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Built in 1729, Boston’s Old South Meeting House has been an important gathering place for nearly three centuries. While the history of this National Historic Landmark is widely celebrated today, the origins of its name are less understood. Why is it called a “meeting house”? What is a meeting house anyway?

The Old South congregation was founded in 1669 as the Third (Puritan) Church of Boston. The congregation descended from the Puritans who founded Massachusetts Bay Colony in the early 17th century. To the Puritans, a “church” was a congregation of people who came together as a body to worship God. A “meeting house” was the building in which they met. Today, we use the words “church” and “meeting house” interchangeably, but these early meeting houses were not consecrated buildings. Reflecting Puritan doctrine, meeting houses were architecturally-stark buildings; simple, white-walled rectangles lacking ornament and flourish. Still, these sometimes foreboding buildings were at the center of colonial communities: they were spiritual home, center for information, and venue for celebration and sadness.

The Old South congregation built a wooden meeting house in 1669, but overcrowding became a problem and the congregation tore it down to build a new, more spacious brick meeting house in 1729. The Old South congregation had opened the doors of their meeting house for civic use in its first wooden meeting house. Town meeting government was the New England tradition. Records show that the first recorded town-meeting held at Old south Meeting House was in May of 1712. An annual Election Sermon, delivered at the gathering of the General Court, was also held annually at Old South Meting House from that same year. The congregation continued to make the hall available as tension grew with Britain in the mid to late 1700s.


By then, Boston had several meeting houses, and since 1743, a hall over the public market specifically dedicated to town meetings by the terms of Peter Faneuil’s gift. Old South Meeting House, however, was the largest public building in Boston, and the only hall adequate to hold the numbers of people brought out by the growing sense of urgency. Old South Meeting House was also in the heart of Boston, close by the centers of government, the meeting places of the Patriots, the sites of confrontation, and the homes of the citizens. 


In the increasingly tense days of the 1760s and ‘70s, town meetings convened at Old South Meeting House to respond to each new crisis: the British seizure of John Hancock’s ship Liberty and impressment of sailors in 1768; the Boston Massacre in 1770; the arrival of the disputed tea in Boston Harbor in 1773; and the closing of the port in 1774.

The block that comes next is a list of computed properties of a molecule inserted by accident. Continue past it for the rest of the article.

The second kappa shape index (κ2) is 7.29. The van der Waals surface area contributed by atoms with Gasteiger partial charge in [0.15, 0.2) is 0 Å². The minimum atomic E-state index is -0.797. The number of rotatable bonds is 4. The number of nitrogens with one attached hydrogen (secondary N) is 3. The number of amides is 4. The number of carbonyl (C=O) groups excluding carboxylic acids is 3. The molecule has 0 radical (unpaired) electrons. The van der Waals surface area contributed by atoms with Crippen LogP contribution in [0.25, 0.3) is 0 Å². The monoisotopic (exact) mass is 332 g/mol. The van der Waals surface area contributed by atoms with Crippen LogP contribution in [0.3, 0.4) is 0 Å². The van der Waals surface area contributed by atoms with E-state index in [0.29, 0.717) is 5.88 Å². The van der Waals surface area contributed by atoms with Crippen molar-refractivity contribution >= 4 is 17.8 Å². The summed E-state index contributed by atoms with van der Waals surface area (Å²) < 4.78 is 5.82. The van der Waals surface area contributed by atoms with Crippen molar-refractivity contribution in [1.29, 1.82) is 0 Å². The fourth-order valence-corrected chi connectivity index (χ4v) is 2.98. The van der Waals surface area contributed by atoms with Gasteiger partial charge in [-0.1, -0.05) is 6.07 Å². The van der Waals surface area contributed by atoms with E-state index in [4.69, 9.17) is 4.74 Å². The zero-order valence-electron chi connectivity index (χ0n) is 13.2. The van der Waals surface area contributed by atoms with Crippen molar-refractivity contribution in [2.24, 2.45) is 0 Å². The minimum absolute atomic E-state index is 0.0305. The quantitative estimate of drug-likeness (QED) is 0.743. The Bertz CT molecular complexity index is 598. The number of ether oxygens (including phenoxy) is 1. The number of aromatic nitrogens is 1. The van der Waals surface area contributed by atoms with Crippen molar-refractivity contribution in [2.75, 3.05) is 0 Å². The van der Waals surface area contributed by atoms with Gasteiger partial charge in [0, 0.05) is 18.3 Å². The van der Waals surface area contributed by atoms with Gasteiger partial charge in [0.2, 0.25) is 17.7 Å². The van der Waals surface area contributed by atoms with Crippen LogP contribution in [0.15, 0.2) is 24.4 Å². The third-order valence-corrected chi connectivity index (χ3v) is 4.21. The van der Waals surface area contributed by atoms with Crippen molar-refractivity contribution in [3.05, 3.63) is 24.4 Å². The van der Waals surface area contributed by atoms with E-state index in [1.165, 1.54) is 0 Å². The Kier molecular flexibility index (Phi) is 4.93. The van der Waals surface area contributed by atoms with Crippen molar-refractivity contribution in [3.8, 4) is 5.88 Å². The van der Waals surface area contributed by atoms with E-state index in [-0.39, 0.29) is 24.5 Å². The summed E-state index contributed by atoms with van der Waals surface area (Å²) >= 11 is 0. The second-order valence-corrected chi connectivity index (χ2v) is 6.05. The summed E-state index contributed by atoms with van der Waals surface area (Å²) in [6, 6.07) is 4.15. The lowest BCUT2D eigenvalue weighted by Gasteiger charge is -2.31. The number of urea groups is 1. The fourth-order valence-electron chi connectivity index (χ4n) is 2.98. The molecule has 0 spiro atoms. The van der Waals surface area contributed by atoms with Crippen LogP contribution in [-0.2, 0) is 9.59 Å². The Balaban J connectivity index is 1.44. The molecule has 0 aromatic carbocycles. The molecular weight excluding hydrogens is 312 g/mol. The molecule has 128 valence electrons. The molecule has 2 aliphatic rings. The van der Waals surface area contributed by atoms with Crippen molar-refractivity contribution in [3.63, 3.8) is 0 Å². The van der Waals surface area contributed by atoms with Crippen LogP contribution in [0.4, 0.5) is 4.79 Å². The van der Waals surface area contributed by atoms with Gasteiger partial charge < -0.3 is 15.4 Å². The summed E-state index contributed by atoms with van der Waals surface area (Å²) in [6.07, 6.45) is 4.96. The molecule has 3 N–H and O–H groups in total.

In the years leading to the American Revolution, Old South Meeting House had become much more than a traditional meeting house; it was a vital meeting place for Boston’s citizens, who gathered within these walls to wrestle with the complex issues each new conflict brought with it. Colonists torn between loyalty to Britain and a new sense of separate interests debated the ethics and calculated the risks of each potential course of action to take. At Old South Meeting House, speech by speech, vote by vote, these colonists created the American Revolution.


When Faneuil Hall was expanded in 1805, Old South Meeting House no longer hosted town meetings. However, the building continued to have an active role in the civic life of Boston. The building was used as a venue for charitable organizations and civic groups, including the first-American YMCA and abolitionist organizations. Annual flag-raising celebrations and commemorations of Washington’s Birthday were popular functions. Old South Meeting House, Boston’s “Sanctuary of Freedom” where Adams, Otis, Hancock and Warren spoke out for liberty, even became a recruiting station for the Union Army during the Civil War.

In 1877 the Old South Association was established to preserve Old South Meeting House for future generations. Its mission is to preserve this remarkable building and ensure that it is actively used as a museum and vital gathering place in the city of Boston. Today, this treasured museum and National Historic Landmark is an active center for civic dialogue and free expression in the heart of downtown Boston. As a platform for free and unfettered speech, Old South Meeting House embodies the American tradition of civic discussion.